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Unit 1- Scarcity
Scarcity is a situation where there are only a limited number of resources available
to produce and to provide services.
What are the four factors of production?
1. Land: - all the natural resources on the planet, e.g. rice, oil, cotton, forests.
2. Labour: - skilled and unskilled people.
3. Capital: - man-made aids used by labour in the production process. For example,
machinery, buildings, computers, roads.
4. Enterprise: - risk-taking by an individual or a group who combine the other factors of
production in search of profit.
Infinite wants are when someone has a desire to have more, this leads to scarcity.
What is the basic economic problem and the need for choice?
Because there are only limited resources, and yet there is infinite wants. The basic problem is
choosing how to allocate resources between competing uses. An individual or society must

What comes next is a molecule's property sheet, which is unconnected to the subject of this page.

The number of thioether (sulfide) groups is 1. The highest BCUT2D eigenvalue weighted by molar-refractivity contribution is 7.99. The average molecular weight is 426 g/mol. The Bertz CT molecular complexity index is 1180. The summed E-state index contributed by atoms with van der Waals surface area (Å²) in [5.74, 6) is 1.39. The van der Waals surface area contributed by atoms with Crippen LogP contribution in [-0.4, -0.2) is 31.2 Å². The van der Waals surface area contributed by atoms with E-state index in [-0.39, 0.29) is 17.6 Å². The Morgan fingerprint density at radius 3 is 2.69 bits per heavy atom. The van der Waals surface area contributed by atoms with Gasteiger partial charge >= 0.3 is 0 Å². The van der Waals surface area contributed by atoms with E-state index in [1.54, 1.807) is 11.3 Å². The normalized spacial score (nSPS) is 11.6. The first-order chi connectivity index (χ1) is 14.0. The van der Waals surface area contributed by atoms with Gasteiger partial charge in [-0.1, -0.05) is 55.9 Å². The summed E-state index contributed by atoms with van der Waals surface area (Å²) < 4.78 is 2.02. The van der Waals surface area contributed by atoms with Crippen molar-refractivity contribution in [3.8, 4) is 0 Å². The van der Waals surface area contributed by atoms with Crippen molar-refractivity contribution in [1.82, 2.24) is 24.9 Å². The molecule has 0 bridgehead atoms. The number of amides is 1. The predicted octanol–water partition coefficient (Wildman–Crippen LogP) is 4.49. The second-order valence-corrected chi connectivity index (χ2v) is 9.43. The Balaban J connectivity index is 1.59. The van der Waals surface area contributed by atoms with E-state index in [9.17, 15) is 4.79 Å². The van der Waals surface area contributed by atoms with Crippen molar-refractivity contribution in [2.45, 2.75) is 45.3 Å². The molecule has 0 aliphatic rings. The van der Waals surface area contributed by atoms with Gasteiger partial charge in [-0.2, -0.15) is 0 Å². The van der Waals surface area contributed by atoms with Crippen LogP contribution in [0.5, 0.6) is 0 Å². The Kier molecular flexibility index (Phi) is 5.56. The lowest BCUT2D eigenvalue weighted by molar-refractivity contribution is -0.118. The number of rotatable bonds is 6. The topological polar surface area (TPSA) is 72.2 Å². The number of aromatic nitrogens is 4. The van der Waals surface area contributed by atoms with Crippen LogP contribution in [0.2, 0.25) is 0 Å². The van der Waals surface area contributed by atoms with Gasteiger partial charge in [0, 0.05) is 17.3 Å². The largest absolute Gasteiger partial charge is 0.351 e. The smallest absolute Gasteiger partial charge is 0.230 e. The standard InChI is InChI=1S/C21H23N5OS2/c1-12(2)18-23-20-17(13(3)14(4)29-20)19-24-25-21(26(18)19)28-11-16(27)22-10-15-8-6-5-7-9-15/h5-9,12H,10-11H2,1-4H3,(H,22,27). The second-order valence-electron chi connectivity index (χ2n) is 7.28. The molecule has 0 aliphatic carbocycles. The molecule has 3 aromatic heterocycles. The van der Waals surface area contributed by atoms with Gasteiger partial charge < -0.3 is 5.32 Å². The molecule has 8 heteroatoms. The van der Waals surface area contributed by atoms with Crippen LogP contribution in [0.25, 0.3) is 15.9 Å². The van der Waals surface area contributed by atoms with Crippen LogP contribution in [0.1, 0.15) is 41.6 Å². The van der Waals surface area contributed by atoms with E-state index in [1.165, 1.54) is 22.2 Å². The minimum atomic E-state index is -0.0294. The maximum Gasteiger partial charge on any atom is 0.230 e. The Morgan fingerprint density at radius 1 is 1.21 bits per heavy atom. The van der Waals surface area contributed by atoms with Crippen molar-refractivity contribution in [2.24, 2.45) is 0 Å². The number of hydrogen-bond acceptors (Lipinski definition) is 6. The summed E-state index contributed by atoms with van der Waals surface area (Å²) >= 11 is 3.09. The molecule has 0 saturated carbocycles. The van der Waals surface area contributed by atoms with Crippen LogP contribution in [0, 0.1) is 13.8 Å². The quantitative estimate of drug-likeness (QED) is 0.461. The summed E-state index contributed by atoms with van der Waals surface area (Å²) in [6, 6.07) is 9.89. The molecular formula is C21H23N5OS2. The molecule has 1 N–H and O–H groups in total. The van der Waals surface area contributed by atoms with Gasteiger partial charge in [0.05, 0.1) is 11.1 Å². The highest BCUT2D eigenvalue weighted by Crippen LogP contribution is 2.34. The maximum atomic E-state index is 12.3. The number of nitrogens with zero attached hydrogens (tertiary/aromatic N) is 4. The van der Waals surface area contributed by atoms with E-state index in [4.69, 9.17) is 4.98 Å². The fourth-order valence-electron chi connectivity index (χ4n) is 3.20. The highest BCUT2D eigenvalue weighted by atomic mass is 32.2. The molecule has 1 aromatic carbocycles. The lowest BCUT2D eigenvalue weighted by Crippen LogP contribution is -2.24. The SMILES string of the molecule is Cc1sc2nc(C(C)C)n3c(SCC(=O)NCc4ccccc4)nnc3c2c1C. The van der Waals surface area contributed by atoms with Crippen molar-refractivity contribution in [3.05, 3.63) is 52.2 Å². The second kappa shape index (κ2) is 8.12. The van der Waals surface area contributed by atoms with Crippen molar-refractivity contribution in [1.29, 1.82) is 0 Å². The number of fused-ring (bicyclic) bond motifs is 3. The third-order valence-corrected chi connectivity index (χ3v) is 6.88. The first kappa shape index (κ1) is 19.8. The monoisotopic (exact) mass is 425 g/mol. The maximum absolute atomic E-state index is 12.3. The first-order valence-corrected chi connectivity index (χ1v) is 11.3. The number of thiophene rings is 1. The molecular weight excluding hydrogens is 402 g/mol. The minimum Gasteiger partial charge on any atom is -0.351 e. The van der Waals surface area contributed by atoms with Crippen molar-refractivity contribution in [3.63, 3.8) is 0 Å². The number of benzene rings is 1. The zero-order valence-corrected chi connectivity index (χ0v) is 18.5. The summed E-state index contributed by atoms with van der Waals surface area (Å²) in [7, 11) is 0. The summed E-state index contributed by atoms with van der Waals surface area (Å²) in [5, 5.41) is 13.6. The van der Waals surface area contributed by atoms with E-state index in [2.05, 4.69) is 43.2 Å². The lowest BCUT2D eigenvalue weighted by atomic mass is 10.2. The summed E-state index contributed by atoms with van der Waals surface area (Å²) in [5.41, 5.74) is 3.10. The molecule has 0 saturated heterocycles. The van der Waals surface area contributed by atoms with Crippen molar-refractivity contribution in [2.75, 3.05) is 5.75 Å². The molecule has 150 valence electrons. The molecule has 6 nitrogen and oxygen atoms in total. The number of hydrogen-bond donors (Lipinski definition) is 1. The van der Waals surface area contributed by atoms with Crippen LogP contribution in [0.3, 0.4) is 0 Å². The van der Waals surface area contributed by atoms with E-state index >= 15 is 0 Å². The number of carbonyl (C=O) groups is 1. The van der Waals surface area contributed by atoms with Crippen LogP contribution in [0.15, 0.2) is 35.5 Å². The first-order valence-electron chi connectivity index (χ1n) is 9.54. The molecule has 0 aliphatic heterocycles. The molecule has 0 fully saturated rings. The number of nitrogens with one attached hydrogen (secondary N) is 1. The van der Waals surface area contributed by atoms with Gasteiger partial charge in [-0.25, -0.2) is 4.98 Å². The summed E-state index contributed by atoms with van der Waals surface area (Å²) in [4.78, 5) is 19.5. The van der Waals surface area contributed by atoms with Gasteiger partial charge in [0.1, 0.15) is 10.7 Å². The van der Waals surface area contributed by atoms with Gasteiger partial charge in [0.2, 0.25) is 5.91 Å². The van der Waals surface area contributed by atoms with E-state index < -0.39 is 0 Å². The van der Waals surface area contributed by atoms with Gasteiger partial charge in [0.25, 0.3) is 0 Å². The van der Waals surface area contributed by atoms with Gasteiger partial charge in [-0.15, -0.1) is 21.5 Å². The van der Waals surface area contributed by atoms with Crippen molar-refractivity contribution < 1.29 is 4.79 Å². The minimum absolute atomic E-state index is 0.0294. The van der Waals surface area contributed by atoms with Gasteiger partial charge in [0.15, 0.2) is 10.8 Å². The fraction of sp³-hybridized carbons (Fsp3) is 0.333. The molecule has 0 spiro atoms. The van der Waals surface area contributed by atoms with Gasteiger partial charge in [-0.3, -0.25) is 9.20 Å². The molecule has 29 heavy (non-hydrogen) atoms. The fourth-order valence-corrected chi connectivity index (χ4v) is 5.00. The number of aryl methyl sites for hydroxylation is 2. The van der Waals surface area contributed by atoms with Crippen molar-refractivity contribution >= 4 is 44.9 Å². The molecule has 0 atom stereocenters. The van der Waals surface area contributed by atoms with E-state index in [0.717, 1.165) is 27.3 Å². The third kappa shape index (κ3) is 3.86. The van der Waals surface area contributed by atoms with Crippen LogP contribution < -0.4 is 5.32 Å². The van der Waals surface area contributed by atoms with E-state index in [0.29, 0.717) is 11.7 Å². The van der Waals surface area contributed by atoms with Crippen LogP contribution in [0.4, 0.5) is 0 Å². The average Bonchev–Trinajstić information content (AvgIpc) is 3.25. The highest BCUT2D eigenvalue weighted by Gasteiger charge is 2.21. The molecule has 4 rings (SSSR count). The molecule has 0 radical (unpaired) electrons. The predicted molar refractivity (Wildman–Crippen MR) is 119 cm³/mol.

choose what to produce, how to produce it, how much to produce and who for.
How does the economic problem face consumers, producers and the government?
Consumers: - consumers have to allocate labour and leisure. They have to decide
what to buy, where to buy it, how much to pay and if it's reliable.
Producers: - producers have to decide what to produce, what the price will be,
amount to produce to maximise profit, how much labour to employ, how much the
wages will be and how much capital they need.
Government: - they have to decide on taxation, who to tax, how much to tax. How
to distribute income. How much to spend on public services, schools, roads, media,
defence, health and aid.
Opportunity Cost: - After making a choice, the decision-maker faces an opportunity
cost. An opportunity cost is the next best alternative foregone. Choosing to
produce some goods with finite (limited) resources means other goods cannot be